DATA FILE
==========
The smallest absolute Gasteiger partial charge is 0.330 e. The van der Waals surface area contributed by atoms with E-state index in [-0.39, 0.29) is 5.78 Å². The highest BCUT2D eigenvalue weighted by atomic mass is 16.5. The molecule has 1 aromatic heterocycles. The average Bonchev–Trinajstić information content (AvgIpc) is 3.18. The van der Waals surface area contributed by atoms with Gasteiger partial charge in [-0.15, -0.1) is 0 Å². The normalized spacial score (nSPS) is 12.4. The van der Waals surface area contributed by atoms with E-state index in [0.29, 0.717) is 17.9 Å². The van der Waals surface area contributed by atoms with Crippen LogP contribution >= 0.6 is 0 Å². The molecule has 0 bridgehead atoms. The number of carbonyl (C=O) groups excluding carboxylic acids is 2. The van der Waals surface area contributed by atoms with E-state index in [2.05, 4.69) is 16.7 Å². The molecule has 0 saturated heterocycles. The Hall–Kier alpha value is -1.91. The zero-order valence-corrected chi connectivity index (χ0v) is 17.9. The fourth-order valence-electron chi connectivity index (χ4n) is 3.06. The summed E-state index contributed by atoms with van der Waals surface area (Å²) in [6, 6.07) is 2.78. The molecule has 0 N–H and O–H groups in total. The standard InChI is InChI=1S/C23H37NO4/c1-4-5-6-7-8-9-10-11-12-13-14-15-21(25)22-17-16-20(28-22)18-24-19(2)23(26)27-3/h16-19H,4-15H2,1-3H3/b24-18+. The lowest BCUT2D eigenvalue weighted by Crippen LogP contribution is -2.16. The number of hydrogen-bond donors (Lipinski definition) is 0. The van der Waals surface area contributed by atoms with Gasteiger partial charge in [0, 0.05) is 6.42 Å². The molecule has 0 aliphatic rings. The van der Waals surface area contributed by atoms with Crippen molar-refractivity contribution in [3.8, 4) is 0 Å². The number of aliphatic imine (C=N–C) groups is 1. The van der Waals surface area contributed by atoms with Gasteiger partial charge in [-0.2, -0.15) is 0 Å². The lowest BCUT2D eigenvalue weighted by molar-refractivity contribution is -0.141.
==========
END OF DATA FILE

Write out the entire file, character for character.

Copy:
The smallest absolute Gasteiger partial charge is 0.330 e. The van der Waals surface area contributed by atoms with E-state index in [-0.39, 0.29) is 5.78 Å². The highest BCUT2D eigenvalue weighted by atomic mass is 16.5. The molecule has 1 aromatic heterocycles. The average Bonchev–Trinajstić information content (AvgIpc) is 3.18. The van der Waals surface area contributed by atoms with Gasteiger partial charge in [-0.15, -0.1) is 0 Å². The normalized spacial score (nSPS) is 12.4. The van der Waals surface area contributed by atoms with E-state index in [0.29, 0.717) is 17.9 Å². The van der Waals surface area contributed by atoms with Crippen LogP contribution >= 0.6 is 0 Å². The molecule has 0 bridgehead atoms. The number of carbonyl (C=O) groups excluding carboxylic acids is 2. The van der Waals surface area contributed by atoms with E-state index in [2.05, 4.69) is 16.7 Å². The molecule has 0 saturated heterocycles. The Hall–Kier alpha value is -1.91. The zero-order valence-corrected chi connectivity index (χ0v) is 17.9. The fourth-order valence-electron chi connectivity index (χ4n) is 3.06. The summed E-state index contributed by atoms with van der Waals surface area (Å²) in [6, 6.07) is 2.78. The molecule has 0 N–H and O–H groups in total. The standard InChI is InChI=1S/C23H37NO4/c1-4-5-6-7-8-9-10-11-12-13-14-15-21(25)22-17-16-20(28-22)18-24-19(2)23(26)27-3/h16-19H,4-15H2,1-3H3/b24-18+. The lowest BCUT2D eigenvalue weighted by Crippen LogP contribution is -2.16. The number of hydrogen-bond donors (Lipinski definition) is 0. The van der Waals surface area contributed by atoms with Gasteiger partial charge in [0, 0.05) is 6.42 Å². The molecule has 0 aliphatic rings. The van der Waals surface area contributed by atoms with Crippen molar-refractivity contribution in [3.8, 4) is 0 Å². The number of aliphatic imine (C=N–C) groups is 1. The van der Waals surface area contributed by atoms with Gasteiger partial charge in [-0.2, -0.15) is 0 Å². The lowest BCUT2D eigenvalue weighted by molar-refractivity contribution is -0.141.